Science Literacy Week (September 16-22, 2019) inspires Canadians of all ages to read more about science and to help foster a strong STEM culture across the country. This year’s theme, Oceans, encourages Canadians of all ages to discover more about the importance of our world’s oceans, our impact on them, and what we can do to appreciate and help marine wildlife.

To celebrate, we’re featuring a few of our amazing workshop presenters who have career and education experience in marine biology and ocean studies. In this blog post, Alysse, a Marine Biologist and Scientists in School Backyard Bugs presenter in our East Central Ontario Region, talks about her fascinating research and offers suggestions on how families can engage together in the important conversation about our world’s oceans.

Can you tell us more about your research in microplastics and its impact on marine life?

During my Bachelor of Science (BSc) in Marine Biology and Oceanography at Dalhousie University, I completed an Honours research project where I studied the concentration of microplastics (plastics with a diameter less than 5 cm) in marine sediments as well as in wild and farmed blue mussels. I found plastics in all of my samples, and I published my research in a scientific journal called Marine Pollution Bulletin. During my BSc I became passionate about spreading awareness about the amazing life that lives in the oceans, and protecting it from human interference such as pollution, shipping, and over-fishing.

What lead you down this path? What fascinated you about oceans?

I originally chose to study Marine Biology in university because it sounded interesting! Soon after I began university, I fell in love with ocean studies. I learned about incredible survival tactics of marine life, the ways the oceans circulate and regulate climate, and the harm humans are causing to the delicate, yet incredibly resilient ocean environment. I became passionate about sharing my knowledge and doing what I can to protect marine life through spreading awareness, changing my lifestyle to pollute less, and developing my career in aquatic conservation.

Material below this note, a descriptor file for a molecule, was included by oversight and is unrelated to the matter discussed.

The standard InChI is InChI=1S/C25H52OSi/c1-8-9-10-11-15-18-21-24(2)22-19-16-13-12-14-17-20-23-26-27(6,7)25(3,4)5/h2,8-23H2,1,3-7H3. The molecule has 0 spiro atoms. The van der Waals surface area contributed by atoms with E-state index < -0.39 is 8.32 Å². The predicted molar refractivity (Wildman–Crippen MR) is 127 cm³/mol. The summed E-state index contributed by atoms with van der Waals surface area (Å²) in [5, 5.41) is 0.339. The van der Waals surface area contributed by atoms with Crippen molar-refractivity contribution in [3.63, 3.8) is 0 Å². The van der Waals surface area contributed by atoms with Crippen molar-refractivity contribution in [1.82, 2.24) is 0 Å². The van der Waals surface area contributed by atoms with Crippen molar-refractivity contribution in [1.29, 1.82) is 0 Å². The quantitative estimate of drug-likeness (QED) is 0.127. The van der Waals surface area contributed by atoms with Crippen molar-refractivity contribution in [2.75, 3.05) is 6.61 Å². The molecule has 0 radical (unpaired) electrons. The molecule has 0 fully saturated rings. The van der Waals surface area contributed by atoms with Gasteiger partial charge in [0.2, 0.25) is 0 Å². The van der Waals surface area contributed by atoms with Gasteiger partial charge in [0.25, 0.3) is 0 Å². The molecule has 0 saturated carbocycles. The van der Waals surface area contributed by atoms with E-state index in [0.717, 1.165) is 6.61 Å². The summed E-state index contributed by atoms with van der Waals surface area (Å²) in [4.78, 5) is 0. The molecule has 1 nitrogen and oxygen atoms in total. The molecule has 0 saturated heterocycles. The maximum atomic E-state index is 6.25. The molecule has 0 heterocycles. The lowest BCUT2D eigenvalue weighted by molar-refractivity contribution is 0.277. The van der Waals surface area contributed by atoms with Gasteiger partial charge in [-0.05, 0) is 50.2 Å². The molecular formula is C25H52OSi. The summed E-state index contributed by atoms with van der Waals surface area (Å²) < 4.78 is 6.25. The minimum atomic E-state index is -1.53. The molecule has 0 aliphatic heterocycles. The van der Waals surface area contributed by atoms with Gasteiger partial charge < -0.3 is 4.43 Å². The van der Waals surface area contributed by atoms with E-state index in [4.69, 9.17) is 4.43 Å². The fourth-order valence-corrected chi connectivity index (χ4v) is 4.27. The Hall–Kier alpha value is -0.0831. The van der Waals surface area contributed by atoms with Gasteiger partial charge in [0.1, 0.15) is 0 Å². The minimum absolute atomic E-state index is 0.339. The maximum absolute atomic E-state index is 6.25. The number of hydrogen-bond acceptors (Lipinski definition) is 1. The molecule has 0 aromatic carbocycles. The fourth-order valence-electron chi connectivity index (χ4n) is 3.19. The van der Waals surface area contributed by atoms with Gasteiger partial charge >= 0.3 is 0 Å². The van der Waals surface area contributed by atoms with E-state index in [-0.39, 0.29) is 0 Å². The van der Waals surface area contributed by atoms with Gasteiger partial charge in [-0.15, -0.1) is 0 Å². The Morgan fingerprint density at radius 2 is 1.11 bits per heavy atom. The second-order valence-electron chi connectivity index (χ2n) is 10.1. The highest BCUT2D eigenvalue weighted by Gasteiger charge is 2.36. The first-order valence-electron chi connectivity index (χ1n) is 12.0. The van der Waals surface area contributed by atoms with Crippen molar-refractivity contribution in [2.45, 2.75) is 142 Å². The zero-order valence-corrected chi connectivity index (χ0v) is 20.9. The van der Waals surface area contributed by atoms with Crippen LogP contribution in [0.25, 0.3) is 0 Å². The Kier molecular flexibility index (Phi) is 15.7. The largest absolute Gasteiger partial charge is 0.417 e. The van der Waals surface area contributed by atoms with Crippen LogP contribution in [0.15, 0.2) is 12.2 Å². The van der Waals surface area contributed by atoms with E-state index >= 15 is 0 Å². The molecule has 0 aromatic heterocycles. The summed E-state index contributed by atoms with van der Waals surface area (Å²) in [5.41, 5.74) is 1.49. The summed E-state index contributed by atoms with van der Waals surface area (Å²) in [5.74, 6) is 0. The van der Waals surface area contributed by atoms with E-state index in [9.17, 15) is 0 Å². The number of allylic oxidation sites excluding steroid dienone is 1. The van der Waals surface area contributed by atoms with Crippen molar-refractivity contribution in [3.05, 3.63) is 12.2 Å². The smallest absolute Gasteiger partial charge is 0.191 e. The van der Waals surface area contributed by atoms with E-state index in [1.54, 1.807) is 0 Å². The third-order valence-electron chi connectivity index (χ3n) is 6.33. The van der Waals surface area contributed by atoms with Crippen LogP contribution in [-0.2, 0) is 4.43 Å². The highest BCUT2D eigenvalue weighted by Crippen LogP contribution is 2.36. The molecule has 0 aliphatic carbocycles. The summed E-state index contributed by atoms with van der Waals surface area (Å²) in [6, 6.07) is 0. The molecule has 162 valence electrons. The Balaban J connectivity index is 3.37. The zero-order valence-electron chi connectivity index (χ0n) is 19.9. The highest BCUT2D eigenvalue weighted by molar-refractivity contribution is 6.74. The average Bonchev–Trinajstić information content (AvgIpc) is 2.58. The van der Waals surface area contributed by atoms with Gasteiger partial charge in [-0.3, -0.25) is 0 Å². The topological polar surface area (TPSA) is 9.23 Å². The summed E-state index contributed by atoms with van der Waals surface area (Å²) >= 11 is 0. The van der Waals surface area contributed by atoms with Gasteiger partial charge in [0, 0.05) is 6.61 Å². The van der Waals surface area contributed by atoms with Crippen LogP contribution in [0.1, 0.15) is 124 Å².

Why is it important to get children and youth excited about and interested in our world’s oceans?

Life in the oceans is fascinating! Every child should get the opportunity to learn about what exists under the sea. Children are naturally drawn to marine life. The more they know, the more passionate they will feel about ensuring those lives continue on for generations. There is an incredible amount to learn about the oceans.

What can educators and parents/guardians do to cultivate a stronger interest in our world’s oceans in children and youth?

Take children to aquariums and places where they can see life in the oceans first hand—and of course, invite Scientists in School to their classroom or community group!

Adults and children can also talk about how humans impact the ocean in various ways. This could include talking about where the water from our homes goes once it goes down the drain, talking about all of the food, clothing and appliances that come from overseas by shipping, and discussing the importance of purchasing seafood that has been sourced in a sustainable way. Families can also talk about how burning fossil fuels has warmed ocean temperatures and changed the chemistry by making the oceans more acidic. These changes to the ocean environment can make it hard for many animals to survive.

Ways to celebrate Science Literacy Week

Book a Scientists in School workshop with an environmental focus: http://bookings.scientistsinschool.ca/bookingforms/english.aspx

Enjoy Scientists in School Events:

Visit our Events page for more information on events near you.

For More Information:

Visit http://www.scienceliteracy.ca/learn/ for resources and recommendations on books, blogs, podcasts and websites suitable for STEM enthusiasts of all ages.